Argentina Church Records

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For information about records for non-Christian religions in Argentina, go to the Religious Records page.

Online Resources and Websites[edit | edit source]

Historical Background[edit | edit source]

The Constitution guarantees freedom of religion. Although it enforces neither an official nor a state faith, it gives Roman Catholicism a preferential status. According to a 2008 CONICET poll, Argentines were 76.5% Catholic, 11.3% Agnostics and Atheists, 9% Evangelical Protestants, 1.2% Jehovah's Witnesses, and 0.9% Mormons, while 1.2% followed other religions, including Islam, Judaism and Buddhism.[1]

Information Recorded in the Records[edit | edit source]

Different denominations, different time periods, and practices of different record keepers will effect how much information can be found in the records. This outline will show the types of details which might be found (best case scenario):

Baptisms[edit | edit source]

In Catholic and Anglican records, children were usually baptized a few days after birth, and therefore, the baptism record proves date of birth. Other religions, such as Baptists, baptized at other points in the member's life. Baptism registers might give:

  • baptism date
  • the infant's name
  • parents' names
  • father's occupation
  • status of legitimacy
  • occasionally, names of grandparents
  • names of witnesses or godparents, who may be relatives
  • birth date and place
  • the family's place of residence
  • death information, as an added note or signified by a cross

Marriages[edit | edit source]

Marriage registers can give:

  • the marriage date
  • the names of the bride and groom
  • indicate whether the bride and groom were single or widowed
  • their ages
  • birth dates and places for the bride and groom
  • their residences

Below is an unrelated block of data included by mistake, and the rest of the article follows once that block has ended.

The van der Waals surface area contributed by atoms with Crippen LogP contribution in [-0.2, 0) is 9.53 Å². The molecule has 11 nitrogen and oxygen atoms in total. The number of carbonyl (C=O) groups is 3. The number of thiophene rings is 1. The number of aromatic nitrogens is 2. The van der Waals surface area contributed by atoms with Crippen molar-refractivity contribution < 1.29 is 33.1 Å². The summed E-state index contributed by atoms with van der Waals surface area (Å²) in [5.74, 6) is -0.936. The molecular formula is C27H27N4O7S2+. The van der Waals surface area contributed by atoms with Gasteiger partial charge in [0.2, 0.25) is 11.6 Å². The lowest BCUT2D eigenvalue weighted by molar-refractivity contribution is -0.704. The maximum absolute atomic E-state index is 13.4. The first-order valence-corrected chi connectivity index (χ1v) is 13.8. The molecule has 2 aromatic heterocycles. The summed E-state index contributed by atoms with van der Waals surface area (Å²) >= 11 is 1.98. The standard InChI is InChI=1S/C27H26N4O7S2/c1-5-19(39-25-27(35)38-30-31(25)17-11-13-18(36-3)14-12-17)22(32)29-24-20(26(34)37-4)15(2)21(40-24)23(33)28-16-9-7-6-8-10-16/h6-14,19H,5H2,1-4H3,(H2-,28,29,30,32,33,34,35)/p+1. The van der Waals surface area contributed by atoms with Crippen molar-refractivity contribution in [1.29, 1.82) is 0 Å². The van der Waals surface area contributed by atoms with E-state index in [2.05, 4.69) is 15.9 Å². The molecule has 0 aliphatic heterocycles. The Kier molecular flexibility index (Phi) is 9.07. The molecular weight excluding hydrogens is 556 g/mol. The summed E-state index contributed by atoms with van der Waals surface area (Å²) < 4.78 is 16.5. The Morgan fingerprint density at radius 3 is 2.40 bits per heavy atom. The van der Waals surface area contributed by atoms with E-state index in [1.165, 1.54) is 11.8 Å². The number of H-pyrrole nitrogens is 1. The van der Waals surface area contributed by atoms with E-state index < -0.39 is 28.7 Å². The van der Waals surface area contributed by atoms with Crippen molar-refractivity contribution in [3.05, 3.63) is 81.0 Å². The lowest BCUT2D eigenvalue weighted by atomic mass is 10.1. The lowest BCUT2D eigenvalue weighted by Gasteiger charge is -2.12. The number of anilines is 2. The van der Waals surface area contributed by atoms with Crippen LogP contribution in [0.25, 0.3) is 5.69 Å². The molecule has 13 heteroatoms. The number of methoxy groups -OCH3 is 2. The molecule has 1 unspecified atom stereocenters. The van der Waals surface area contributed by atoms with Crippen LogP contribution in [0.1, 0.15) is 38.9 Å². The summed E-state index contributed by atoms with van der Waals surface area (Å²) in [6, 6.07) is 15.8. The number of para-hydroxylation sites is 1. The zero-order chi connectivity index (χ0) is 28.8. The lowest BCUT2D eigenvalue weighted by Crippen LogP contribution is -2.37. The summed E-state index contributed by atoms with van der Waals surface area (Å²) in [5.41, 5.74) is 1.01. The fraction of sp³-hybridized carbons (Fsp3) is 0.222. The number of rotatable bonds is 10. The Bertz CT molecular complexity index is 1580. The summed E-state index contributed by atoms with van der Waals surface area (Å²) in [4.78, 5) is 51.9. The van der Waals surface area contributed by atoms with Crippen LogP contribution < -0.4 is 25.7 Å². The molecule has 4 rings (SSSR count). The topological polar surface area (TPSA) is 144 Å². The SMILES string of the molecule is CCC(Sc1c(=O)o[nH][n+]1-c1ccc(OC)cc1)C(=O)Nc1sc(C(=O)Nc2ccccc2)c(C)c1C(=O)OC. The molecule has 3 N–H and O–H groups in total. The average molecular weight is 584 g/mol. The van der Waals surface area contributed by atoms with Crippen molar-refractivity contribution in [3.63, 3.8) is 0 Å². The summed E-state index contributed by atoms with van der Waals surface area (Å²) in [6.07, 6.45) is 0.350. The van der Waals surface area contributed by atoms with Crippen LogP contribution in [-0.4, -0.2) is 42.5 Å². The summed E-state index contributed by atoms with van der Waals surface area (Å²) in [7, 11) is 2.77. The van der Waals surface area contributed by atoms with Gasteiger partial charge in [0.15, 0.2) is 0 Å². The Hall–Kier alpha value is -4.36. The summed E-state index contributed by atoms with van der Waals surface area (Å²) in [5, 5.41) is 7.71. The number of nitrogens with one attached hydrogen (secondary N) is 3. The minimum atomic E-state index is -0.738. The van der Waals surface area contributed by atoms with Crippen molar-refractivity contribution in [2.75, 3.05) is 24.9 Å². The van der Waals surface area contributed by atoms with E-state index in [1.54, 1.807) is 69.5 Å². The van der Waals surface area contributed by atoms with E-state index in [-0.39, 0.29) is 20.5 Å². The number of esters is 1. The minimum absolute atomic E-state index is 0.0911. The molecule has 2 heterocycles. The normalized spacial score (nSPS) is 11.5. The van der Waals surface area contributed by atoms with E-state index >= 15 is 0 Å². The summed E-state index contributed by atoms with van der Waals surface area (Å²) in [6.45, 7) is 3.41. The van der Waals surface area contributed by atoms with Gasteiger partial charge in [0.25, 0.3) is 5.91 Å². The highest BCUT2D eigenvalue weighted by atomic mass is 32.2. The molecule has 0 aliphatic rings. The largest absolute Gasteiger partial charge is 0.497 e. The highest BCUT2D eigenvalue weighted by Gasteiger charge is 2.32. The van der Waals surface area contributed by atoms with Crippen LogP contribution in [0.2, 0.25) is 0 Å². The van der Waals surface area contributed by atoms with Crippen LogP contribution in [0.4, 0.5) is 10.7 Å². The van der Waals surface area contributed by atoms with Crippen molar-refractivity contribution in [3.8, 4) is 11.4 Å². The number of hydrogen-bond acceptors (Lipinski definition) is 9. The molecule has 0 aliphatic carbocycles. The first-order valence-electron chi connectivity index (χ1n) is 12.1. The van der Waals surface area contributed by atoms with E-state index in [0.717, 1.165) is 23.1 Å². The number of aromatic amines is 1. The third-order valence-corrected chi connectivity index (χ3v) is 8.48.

• their occupations
  • birthplaces of the bride and groom
  • parents' names (after 1800)
  • the names of previous spouses and their death dates
  • names of witnesses, who might be relatives.

Burials[edit | edit source]

Burial registers may give:

  • the name of the deceased
  • the date and place of death or burial
  • the deceased's age
  • place of residence
  • cause of death
  • the names of survivors, especially a widow or widower
  • deceased's birth date and place
  • parents' names, or at least the father's name

How to Find Records[edit | edit source]

Digital Copies of Church Records in the FamilySearch Catalog[edit | edit source]

Watch for digitized copies of church records to be added to the collection of the FamilySearch Library. Some records might have viewing restrictions, and can only be viewed at a Family History Center near you, and/or by members of supporting organizations. To find records:

a. Click on the records of Argentina.
b. Click on Places within Argentina and a list of towns will appear.
c. Click on your town if it appears, or the location which you believe was the parish which served your town or village.
d. Click on the "Church records" topic. Click on the blue links to specific record titles.